Notre Dame football is forever stuck in no-man's land, and 2012 is no different. They have the name and sheen of a superpower and the roster of, say, a slightly overrated Boston College team. The distance between perception and reality is well-worn territory, but maybe the most amazing thing is that we've been having the same conversation about Notre Dame for a solid 20 years.
It's usually not this honest, though: This week a former NFL player and Notre Dame All-American said that Notre Dame could use a few criminals on the road back to glory.
Via CBS Chicago, current ND radio analyst Allen Pinkett speaks his mind when a radio show asks him about Notre Dame's offseason troubles:
“I’ve always felt like, to have a successful team, you gotta have a few bad citizens on the team,” Pinkett told The McNeil and Spiegel Show. “I mean, that’s how Ohio State used to win all the time. They would have two or three guys that were criminals. That just adds to the chemistry of the team. I think Notre Dame is growing because maybe they have some guys that are doing something worthy of a suspension, which creates edge on the football team. You can’t have a football team full of choir boys. You get your butt kicked if you have a team full of choir boys. You gotta have a little bit of edge, but the coach has to be the dictator and ultimate ruler.”
“I don’t want any mass murders or rapists,” Pinkett said. “I want guys that maybe get caught drinking that are underage, or guys that maybe got arrested because they got in a fight at a bar, or guys that are willing to cuss in public and don’t mind the repercussions of it. That’s the type of criminal I’m talking about.”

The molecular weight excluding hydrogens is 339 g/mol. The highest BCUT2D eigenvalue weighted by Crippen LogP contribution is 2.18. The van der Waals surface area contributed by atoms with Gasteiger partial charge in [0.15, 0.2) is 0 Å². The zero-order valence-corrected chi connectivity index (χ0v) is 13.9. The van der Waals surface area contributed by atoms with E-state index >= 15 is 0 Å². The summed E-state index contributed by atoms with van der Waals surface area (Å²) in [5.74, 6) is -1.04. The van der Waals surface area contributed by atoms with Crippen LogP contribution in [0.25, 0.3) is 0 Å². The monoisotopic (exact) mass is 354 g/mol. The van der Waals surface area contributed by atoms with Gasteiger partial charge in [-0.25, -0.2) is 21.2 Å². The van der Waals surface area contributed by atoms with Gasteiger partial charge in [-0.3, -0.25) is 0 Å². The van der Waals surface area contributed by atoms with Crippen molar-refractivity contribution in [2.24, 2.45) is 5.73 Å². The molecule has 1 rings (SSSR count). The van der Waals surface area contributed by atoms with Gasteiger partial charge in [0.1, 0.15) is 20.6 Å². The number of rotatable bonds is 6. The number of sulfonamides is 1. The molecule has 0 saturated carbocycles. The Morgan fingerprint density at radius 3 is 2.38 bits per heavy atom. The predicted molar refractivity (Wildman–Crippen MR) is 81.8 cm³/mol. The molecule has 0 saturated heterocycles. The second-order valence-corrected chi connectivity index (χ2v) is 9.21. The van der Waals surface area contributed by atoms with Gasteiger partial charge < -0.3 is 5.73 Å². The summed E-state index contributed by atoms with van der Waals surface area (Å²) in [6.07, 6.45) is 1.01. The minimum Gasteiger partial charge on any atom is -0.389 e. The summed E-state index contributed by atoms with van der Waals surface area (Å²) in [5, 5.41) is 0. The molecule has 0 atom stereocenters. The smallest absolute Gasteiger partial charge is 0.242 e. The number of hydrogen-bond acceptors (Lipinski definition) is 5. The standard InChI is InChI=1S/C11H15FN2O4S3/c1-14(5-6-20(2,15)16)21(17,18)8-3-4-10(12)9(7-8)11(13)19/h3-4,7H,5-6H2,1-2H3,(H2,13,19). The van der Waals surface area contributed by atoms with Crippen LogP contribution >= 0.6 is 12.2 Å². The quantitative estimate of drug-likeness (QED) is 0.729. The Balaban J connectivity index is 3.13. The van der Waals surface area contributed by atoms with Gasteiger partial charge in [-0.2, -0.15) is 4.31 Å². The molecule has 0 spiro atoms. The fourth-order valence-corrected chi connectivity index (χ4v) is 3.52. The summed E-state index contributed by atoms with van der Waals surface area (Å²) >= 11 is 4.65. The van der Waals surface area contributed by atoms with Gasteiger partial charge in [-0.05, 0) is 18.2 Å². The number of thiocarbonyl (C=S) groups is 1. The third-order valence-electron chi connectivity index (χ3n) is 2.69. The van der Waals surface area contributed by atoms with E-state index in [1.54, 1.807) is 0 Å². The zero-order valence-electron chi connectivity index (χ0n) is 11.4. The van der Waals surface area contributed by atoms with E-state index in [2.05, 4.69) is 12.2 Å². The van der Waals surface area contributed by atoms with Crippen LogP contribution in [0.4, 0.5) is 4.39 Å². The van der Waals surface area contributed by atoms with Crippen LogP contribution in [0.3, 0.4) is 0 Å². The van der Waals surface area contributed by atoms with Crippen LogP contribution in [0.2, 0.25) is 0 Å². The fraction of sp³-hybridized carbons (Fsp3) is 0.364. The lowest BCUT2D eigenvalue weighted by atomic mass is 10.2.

Yeah, Allen Pinkett will definitely get raked over the coals for these comments, and maybe even lose his job, if for no other reason than Notre Dame may not be a top-five program anymore, but they definitely lead the country in self-righteous indignation. But is Pinkett really that wrong?
On the one hand ... Georgia and Florida are two programs that have had all kinds of off-field issues the past few years, and both programs have been equally underwhelming on the field. The same can be said for 15 other big time programs with off-field issues.* If Notre Dame's looking for "Team Needs," marijuana and alcohol offenses are nowhere near the top of the list.
*(Including Notre Dame. Their best player (Michael Floyd) got a DUI last year and played anyway, and Notre Dame still clunked their way to the same ol' underwhelming season we've all come to expect from them. Especially given how strict the ND administration is, the Irish have had plenty of off-field issues over the years, and it hasn't exactly been the magic bullet they've been looking for since the mid-90s.)
On the other hand ... some of the greatest, most beloved football teams of all time have been shimmering examples of barely-controlled chaos, featuring plenty of radioactive elements. Go right down the list of the most famous teams in history. This requires a longer conversation, but what Pinkett's getting at isn't totally wrong -- it's just part of what makes football so completely insane, in general.
He was asked whether the small time offseason arrests concern him, and Pinkett answered honestly, drawing from his own experience and examples elsewhere. I kinda love him for it, even if it maybe costs him his job. Smart people can disagree about what he said, but don't over-simplify it if you want to have the discussion.
One thing we can all agree on: South Bend is a soul-crushing hellscape of barren land in the middle of nowhere, and the only things distinguishing it from the worst strip mall ever are the University and Catholicism and the puritanical stance on everything borne from both. If Notre Dame wants to have big time teams like it's 1960 again, they should probably start by relocating and not being Notre Dame.